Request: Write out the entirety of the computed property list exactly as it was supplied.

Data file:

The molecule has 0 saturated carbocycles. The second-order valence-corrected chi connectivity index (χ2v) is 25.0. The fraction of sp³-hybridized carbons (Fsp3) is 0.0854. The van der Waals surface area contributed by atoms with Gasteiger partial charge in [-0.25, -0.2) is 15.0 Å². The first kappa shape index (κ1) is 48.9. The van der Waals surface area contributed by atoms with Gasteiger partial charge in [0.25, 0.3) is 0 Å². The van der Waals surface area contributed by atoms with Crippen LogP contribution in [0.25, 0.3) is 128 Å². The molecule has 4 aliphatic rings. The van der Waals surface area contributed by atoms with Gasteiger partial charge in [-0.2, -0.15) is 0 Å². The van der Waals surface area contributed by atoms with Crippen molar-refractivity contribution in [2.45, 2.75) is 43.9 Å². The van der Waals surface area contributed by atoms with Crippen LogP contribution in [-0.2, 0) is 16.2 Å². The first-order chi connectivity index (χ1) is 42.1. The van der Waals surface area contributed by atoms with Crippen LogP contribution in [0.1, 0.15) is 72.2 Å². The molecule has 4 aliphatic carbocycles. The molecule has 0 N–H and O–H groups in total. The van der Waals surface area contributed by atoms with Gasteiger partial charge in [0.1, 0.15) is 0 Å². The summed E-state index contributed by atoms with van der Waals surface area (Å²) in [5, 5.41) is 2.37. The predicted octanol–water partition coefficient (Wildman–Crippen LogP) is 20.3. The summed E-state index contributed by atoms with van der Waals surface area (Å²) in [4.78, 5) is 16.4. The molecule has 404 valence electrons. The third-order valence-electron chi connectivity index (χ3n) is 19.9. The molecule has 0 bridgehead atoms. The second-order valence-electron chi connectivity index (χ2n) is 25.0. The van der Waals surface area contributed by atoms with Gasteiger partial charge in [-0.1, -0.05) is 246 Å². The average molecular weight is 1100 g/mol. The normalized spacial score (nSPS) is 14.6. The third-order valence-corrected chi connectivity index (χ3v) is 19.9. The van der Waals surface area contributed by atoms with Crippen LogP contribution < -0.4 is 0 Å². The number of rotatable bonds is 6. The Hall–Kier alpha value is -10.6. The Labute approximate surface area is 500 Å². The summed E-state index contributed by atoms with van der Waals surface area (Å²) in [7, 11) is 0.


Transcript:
The molecule has 0 saturated carbocycles. The second-order valence-corrected chi connectivity index (χ2v) is 25.0. The fraction of sp³-hybridized carbons (Fsp3) is 0.0854. The van der Waals surface area contributed by atoms with Gasteiger partial charge in [-0.25, -0.2) is 15.0 Å². The first kappa shape index (κ1) is 48.9. The van der Waals surface area contributed by atoms with Gasteiger partial charge in [0.25, 0.3) is 0 Å². The van der Waals surface area contributed by atoms with Crippen LogP contribution in [0.25, 0.3) is 128 Å². The molecule has 4 aliphatic rings. The van der Waals surface area contributed by atoms with Gasteiger partial charge in [-0.2, -0.15) is 0 Å². The van der Waals surface area contributed by atoms with Crippen molar-refractivity contribution in [2.45, 2.75) is 43.9 Å². The van der Waals surface area contributed by atoms with Crippen LogP contribution in [-0.2, 0) is 16.2 Å². The first-order chi connectivity index (χ1) is 42.1. The van der Waals surface area contributed by atoms with Crippen LogP contribution in [0.1, 0.15) is 72.2 Å². The molecule has 4 aliphatic carbocycles. The molecule has 0 N–H and O–H groups in total. The van der Waals surface area contributed by atoms with Gasteiger partial charge in [0.1, 0.15) is 0 Å². The summed E-state index contributed by atoms with van der Waals surface area (Å²) in [5, 5.41) is 2.37. The predicted octanol–water partition coefficient (Wildman–Crippen LogP) is 20.3. The summed E-state index contributed by atoms with van der Waals surface area (Å²) in [4.78, 5) is 16.4. The molecule has 404 valence electrons. The third-order valence-electron chi connectivity index (χ3n) is 19.9. The molecule has 0 bridgehead atoms. The second-order valence-electron chi connectivity index (χ2n) is 25.0. The van der Waals surface area contributed by atoms with Gasteiger partial charge in [-0.1, -0.05) is 246 Å². The average molecular weight is 1100 g/mol. The normalized spacial score (nSPS) is 14.6. The third-order valence-corrected chi connectivity index (χ3v) is 19.9. The van der Waals surface area contributed by atoms with Crippen LogP contribution < -0.4 is 0 Å². The number of rotatable bonds is 6. The Hall–Kier alpha value is -10.6. The Labute approximate surface area is 500 Å². The summed E-state index contributed by atoms with van der Waals surface area (Å²) in [7, 11) is 0.